Maryville OBGYN gives advice and support through postpartum changes.
Significant changes happen to a woman’s body during pregnancy and birth. A new mother can expect a wide range of physical and psychological changes. It is to expected after delivery of a child, whether it is a vaginal birth or a cesarean section. This article provides some general information in regards to what is normal. It will also provide some basic strategies for management. If you have further questions or concerns in regards to your postpartum recovery, please call our office.
Changes You Can Expect
- Two to three days after delivery, your breast milk supply will increase. This can result in your breasts becoming firm and tender to touch. If the breasts are painful, cold compresses or cold cabbage leaves can provide relief.
- Feeding the baby often will help keep your breasts soft, and prevent engorgement.
- Some mothers choose to breastfeed. If you do, wear a snug fitting supportive bra and avoid stimulating your nipples.
- A fever associated with breast pain is sometimes reported. There may also be a deep shooting pain in your breast, or a burning sensation in your nipple(s). Please call the office if you are experiencing these symptoms.
- After delivery, you will likely experience vaginal discharge. This is called lochia, and is a combination of the old uterine lining and blood. Over time, it will naturally change from bright red, to pink, to a whitish color.
- It is common for bleeding to be intermittent.
- You may notice an increase in the amount of bleeding. Decrease your activity level if you notice this. It is likely a signal for you to slow down and rest more.
- After delivery, we recommend using pads instead of tampons. At least until you have your first menstrual period. Use pads until your health care provider advises otherwise.
- Your perineum will likely be sore and swollen after birth. The pain should improve daily over the first couple weeks.
- Keeping the perineum clean and dry will help to promote healing and increase comfort. Use the peri bottle with warm water. After removing a soiled peri-pad, squeeze the bottle to rinse the perineum. Pat dry, from front to back.
Bowel and Bladder
- It may be uncomfortable urinating or having a bowel movement for a few days after your baby’s birth. There are signs of a bladder infection. These signs are pain or burning while urinating, or the urge to urinate often. Call your doctor right away if you are experiencing this.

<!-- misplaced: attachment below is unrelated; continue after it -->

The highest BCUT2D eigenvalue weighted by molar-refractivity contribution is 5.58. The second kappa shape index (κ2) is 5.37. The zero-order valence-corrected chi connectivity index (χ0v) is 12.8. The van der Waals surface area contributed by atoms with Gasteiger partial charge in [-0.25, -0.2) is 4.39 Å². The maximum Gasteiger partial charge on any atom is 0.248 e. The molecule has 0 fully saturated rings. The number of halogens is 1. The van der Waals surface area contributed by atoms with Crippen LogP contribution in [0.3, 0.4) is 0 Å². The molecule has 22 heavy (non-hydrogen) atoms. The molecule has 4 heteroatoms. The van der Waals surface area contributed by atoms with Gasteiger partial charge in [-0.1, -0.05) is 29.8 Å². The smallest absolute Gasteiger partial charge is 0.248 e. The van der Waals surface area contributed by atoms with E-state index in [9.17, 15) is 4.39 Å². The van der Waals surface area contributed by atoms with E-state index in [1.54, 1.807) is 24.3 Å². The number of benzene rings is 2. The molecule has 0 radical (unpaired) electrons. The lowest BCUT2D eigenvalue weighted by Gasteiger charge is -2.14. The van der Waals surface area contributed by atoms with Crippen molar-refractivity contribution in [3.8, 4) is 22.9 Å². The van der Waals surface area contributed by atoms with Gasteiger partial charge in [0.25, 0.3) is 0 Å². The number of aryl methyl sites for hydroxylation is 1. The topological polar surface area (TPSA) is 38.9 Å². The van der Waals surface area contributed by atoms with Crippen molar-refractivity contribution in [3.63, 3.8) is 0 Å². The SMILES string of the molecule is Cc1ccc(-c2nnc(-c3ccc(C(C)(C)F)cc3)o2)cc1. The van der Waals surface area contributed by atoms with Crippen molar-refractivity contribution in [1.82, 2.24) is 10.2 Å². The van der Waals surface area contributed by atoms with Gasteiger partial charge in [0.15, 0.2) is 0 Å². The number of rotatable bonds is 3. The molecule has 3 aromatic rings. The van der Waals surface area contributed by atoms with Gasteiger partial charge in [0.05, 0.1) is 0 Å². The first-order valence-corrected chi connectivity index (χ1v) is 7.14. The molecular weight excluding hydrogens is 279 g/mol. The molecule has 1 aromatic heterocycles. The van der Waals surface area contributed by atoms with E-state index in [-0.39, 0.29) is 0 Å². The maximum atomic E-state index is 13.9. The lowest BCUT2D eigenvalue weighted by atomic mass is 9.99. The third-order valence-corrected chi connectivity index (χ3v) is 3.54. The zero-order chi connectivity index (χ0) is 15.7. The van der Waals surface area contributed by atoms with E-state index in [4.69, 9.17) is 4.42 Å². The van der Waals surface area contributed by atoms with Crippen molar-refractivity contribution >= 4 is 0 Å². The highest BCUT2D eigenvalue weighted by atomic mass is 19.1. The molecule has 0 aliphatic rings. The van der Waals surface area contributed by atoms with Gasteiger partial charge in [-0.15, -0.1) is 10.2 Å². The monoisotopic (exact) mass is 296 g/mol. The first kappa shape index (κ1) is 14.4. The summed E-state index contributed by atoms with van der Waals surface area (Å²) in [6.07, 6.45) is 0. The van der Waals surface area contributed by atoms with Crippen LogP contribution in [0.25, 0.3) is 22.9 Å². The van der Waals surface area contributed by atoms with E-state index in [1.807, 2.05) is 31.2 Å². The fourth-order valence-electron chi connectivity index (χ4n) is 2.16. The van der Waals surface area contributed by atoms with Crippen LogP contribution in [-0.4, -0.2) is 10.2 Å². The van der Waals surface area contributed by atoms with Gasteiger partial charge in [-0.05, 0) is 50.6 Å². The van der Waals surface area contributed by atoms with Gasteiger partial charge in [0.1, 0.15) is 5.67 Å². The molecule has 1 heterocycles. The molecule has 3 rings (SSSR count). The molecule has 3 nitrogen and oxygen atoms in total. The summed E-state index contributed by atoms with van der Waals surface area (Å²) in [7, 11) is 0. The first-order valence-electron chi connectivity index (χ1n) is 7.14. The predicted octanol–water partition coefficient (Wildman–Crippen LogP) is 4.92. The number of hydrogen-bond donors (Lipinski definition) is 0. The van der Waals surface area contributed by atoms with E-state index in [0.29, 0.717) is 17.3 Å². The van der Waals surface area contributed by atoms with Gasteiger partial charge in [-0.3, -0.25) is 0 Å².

- As soon as the urge to have a bowel movement arises, go to the bathroom right away. Avoid straining and sitting on the toilet for extended periods of time.
- Reduce the risk of constipation by incorporating fiber into your diet. This includes fruits, vegetables, and whole grains. Increasing fluid intake (10-12 glasses per day) is also recommended. If these strategies are not successful, you can take over the counter docusate sodium. Take 100mg tablets, twice daily.
- Many women develop hemorrhoids during pregnancy and after giving birth.
- Relieve hemorrhoid pain with ice packs or over the counter pads containing. Try finding pads that contain Witch Hazel. In most cases, hemorrhoids will shrink over time and become less uncomfortable.
The Baby Blues vs Postpartum Depression
The birth of a baby entails many physical changes. The transition into motherhood also involves a wide array of emotions. These emotions are ranging from excitement and joy to fear and anxiety. Further, emotional and psychological responses may occur. These responses may be different than responses with a prior pregnancy.
Many new moms experience the “postpartum baby blues” after childbirth. These blues can include mood swings, crying spells, anxiety and difficulty sleeping. Baby blues begin within the first two to three days after delivery, and may last up to two weeks. If the “baby blues” are persisting longer than two weeks, please call our office.
Some new moms experience a more severe, longer-lasting form of depression. This is postpartum depression. Prompt treatment can help you manage your symptoms — and enjoy your new baby.
Please contact the office if:
(1) The baby blues are persisting longer than two weeks
(2) At any point you feel the “baby blues” are impacting your ability to care for yourself or provide care to your baby.
There are treatment resources available if you are experiencing these symptoms. Contact the office today to schedule an appointment.